Dodd-Frank says only independent directors can set executive compensation at some companies. Does the fact that those directors also get paid to lobby for the company mean they are not independent? Apparently, it is the Board that determines whether it’s directors are sufficiently independent. And the Board knows that these folks do lobbying for the company, and aren’t concerned that the directors might tend to be more generous to the CEO who effectively pays both their salary and their consultants’ fees.
“Lobbyists Test Post-Crisis Rules For Boards,” The Wall Street Journal, October 5, 2016 A1.
What does it say about a company’s culture that the Board is a bit flexible on the whole “independent” thing? Having lobbyists is fine, but do the same people really have the proper creds (both credentials and credibility) to be an independent check on CEO pay?
Filed under Board, Compliance, Controls, Culture, Culture, Directors, Duty, Governance, Internal controls, Legal, Oversight, Oversight, Requirements
What do you do when you have information that identifies a high-crime area, but to take action on that information may be viewed as racist? How can you use the information? “Vegas Pits Data vs. Crime,” The Wall Street Journal, October 4, 2016 A3.
Better to state what your assumption were when answering questions from Congress, who may not understand the difference between operating profit and profit. Clarity of communications is key. “Mylan Is Asked for More EpiPen Data,” The Wall Street Journal, October 4, 2016 B3.
Will blockchain provide information security? Sort of like encryption. Is this the next new information governance technology? How will ediscovery work, where security is based on a long chain with a lot of math? “J.P. Morgan’s Blockchain Project,” The Wall Street Journal, October 4, 2016 C1.
Filed under Analytics, Board, Business Case, Collect, Communications, Controls, Corporation, Data quality, Directors, Duty, Governance, Information, Interconnections, Internal controls, IT, Management, New Implications, Operations, Risk, Security, Third parties, Use, Use, Value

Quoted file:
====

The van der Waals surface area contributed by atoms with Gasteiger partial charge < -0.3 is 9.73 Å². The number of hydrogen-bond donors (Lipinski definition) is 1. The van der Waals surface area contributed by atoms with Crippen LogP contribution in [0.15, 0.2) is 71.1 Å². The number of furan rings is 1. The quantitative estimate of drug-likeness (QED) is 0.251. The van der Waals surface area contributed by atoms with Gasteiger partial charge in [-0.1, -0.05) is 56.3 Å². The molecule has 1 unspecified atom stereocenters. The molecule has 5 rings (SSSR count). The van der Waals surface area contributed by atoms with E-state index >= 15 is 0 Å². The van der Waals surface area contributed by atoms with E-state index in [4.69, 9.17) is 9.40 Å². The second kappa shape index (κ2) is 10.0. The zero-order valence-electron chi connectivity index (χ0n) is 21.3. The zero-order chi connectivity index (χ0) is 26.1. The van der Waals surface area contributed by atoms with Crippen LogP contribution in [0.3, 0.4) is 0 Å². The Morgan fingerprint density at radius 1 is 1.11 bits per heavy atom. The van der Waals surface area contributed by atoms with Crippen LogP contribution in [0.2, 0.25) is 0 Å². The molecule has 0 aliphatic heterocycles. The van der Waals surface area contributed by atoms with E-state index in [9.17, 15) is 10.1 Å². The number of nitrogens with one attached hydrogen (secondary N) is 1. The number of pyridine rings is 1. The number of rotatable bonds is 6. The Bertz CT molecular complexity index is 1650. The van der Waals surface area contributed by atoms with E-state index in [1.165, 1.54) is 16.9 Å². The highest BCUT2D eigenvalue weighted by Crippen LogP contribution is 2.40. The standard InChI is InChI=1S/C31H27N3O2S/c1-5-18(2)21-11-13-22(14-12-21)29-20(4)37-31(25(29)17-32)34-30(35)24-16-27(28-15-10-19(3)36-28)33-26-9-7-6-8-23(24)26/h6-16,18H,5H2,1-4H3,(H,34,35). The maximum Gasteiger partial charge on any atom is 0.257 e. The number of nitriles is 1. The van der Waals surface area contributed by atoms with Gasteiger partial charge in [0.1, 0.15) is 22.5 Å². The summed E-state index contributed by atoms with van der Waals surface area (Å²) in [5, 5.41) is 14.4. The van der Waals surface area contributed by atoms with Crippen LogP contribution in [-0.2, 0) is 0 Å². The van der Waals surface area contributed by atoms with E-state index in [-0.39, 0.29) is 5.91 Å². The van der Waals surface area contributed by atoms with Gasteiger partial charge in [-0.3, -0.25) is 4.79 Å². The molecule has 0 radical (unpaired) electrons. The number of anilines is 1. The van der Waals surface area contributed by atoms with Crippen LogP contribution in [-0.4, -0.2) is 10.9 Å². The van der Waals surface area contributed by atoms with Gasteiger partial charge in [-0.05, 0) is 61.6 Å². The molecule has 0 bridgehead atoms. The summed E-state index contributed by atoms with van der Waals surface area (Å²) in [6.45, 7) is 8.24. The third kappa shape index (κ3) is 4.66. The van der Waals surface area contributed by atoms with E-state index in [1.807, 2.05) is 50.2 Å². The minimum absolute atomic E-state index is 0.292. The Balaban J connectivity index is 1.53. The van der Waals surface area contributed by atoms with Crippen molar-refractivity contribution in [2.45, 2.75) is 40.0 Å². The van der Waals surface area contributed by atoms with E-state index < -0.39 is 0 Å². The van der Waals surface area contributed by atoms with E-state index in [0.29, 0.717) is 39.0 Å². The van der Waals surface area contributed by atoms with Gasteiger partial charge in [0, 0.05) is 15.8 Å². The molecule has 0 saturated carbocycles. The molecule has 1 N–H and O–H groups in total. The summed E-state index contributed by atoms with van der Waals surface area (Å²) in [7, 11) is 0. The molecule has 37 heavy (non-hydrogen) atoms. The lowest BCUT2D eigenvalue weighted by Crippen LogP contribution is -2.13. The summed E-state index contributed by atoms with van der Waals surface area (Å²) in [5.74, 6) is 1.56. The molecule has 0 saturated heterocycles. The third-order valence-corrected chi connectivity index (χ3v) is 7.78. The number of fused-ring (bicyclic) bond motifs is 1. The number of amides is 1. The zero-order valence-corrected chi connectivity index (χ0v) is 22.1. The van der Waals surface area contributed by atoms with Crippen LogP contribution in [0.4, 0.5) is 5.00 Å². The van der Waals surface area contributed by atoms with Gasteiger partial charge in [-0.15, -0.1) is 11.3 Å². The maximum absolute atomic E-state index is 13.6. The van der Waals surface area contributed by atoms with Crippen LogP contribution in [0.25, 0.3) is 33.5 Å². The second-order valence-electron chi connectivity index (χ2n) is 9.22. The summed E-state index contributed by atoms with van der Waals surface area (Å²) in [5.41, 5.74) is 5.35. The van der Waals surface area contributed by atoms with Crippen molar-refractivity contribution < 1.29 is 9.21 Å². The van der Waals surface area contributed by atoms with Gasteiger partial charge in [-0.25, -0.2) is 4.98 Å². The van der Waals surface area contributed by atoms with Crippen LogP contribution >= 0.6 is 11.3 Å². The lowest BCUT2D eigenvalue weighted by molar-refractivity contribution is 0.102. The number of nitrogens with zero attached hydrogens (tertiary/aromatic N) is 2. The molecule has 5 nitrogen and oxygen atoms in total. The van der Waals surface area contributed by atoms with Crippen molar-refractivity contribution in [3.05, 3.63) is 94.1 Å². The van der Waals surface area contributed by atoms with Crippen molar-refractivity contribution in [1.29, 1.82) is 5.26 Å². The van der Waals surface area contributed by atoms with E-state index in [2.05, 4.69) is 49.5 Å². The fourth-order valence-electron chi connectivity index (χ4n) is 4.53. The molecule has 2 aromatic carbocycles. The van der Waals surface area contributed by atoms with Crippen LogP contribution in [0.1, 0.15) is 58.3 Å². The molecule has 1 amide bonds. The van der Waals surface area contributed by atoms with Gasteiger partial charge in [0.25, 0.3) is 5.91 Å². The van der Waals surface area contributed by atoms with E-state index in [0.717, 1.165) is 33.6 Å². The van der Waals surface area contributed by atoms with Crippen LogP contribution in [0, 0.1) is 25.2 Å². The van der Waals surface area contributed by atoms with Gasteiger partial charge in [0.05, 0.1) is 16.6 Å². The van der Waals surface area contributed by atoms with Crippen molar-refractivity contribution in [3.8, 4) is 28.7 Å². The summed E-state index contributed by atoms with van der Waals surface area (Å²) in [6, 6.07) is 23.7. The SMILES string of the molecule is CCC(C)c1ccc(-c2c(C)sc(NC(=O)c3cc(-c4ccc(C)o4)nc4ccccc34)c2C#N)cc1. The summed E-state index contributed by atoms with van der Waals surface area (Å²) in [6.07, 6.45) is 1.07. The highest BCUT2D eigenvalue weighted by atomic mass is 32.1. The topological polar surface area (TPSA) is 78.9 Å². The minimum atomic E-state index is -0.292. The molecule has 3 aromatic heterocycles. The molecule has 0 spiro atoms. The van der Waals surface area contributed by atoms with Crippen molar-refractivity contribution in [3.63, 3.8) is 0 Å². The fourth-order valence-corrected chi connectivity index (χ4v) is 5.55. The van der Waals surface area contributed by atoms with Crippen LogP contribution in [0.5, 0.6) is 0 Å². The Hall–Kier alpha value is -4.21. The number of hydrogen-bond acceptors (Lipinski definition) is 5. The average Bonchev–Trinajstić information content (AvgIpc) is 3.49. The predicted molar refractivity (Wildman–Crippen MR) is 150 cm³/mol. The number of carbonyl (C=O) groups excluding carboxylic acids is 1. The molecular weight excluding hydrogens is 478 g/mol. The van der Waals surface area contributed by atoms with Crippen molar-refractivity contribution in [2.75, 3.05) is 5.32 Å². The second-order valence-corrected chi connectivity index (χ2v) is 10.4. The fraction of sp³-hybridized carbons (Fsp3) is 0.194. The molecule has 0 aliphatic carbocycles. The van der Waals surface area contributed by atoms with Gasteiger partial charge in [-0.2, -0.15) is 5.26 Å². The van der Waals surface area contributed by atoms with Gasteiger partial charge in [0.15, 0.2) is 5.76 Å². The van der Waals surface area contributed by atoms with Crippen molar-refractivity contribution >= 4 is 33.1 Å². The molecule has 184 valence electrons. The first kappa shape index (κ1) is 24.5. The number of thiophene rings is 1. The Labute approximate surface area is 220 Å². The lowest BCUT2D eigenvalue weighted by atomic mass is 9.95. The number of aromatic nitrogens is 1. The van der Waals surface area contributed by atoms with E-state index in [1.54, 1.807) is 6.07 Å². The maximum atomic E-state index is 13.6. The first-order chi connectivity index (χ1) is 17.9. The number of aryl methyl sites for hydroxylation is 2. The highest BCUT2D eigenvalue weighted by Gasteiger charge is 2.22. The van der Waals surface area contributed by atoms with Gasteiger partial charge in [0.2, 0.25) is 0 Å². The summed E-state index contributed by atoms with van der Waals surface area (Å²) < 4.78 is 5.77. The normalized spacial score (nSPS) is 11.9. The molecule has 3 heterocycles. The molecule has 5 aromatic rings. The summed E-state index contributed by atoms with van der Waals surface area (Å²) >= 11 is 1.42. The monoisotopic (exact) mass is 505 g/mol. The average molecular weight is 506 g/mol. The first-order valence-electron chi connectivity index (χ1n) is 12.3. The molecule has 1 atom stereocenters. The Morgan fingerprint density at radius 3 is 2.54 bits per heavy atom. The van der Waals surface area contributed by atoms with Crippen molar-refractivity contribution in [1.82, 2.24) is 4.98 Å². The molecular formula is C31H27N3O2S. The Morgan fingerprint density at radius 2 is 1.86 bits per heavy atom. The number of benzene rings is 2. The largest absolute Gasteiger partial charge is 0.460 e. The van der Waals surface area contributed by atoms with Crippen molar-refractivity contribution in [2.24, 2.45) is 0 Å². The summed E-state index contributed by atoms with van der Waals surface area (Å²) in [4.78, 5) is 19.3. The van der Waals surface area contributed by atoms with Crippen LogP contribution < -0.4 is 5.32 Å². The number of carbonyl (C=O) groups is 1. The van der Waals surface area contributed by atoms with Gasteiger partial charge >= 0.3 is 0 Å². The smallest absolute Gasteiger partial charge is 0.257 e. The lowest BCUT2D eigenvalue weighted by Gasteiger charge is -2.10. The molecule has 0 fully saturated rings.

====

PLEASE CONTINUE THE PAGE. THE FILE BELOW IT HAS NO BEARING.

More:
On-line v. in-store shoppers have different expectations when shopping for food.
“What Wal-Mart Knows About Online Food Shoppers,” The Wall Street Journal, October 3, 2016 R4. Wal-Mart is best-in-class on using information on the logistics side. $10 billion a year in IT spend. How do they use algorithms to improve your on-line food shopping experience. Does this draw more people to their stores? IT adding real value.
How do you use information? As well as Wal-Mart?
When you say your product doesn’t include chemical X, it better not include chemical x. Especially if your company’s name is “Honest” and you’re marketing to folks seeking natural products.
“Honest Revamps Cleaning Products,” The Wall Street Journal, October 1, 2016 A1. Laundry detergent marketed as being “SLS-free” found to contain sodium lauryl sulfate. The detergent includes sodium coco sulfate, which apparently is made by mixing together a bunch of other stuff that contains SLS.
What really hurt was that the company was/is in talk about a sale or an IPO. That, and the consumer lawsuits in California. Having a celebrity (Jessica Alba) as your CEO isn’t a 100% deterrent.
Filed under Accuracy, Board, Communications, Compliance, Compliance, Compliance Verification, Corporation, Definition, Directors, Duty, Duty of Care, Governance, Inform market, Inform shareholders, Information, Investor relations, Oversight, Oversight
When one ponders data mining, it is often in the context of detecting consumer behavior. Here’s a story of a company that unleashed unpaid interns on a bunch of internal data, yielding sizable cost savings.
“Future Crime Sleuths Upgrade Airline Security,” The Wall Street Journal, September 30, 2016 B1. College interns poured over internal worker injury data and accident reports. Result: safety warnings and process changes that reduced employee injuries by 25% and damage to aircraft by almost 33%.
What information do you have and where do you have it? What’s that information worth? If HP only knew what HP knew ….
Life imitates art. There’s a dark side to the Internet of Things. In a story that resembles “Person of Interest,” a TV show, hackers are accessing security cameras belonging to others. “Hackers Hijack Video Cameras,” The Wall Street Journal, September 30, 2016 B1.
Over a million video cameras and DVRs were compromised in an attack that slammed a French web hosting provider and the website of Brian Krebs, a US security guy who posted a lot following the Target credit card breach a few years ago. Hacks were possible largely due to the poor initial security, poor passwords, and the failure to update the operating software.
Do businesses appreciate the risks of devices connected to the internet? Consumers certainly don’t. All that convenience comes with hidden costs.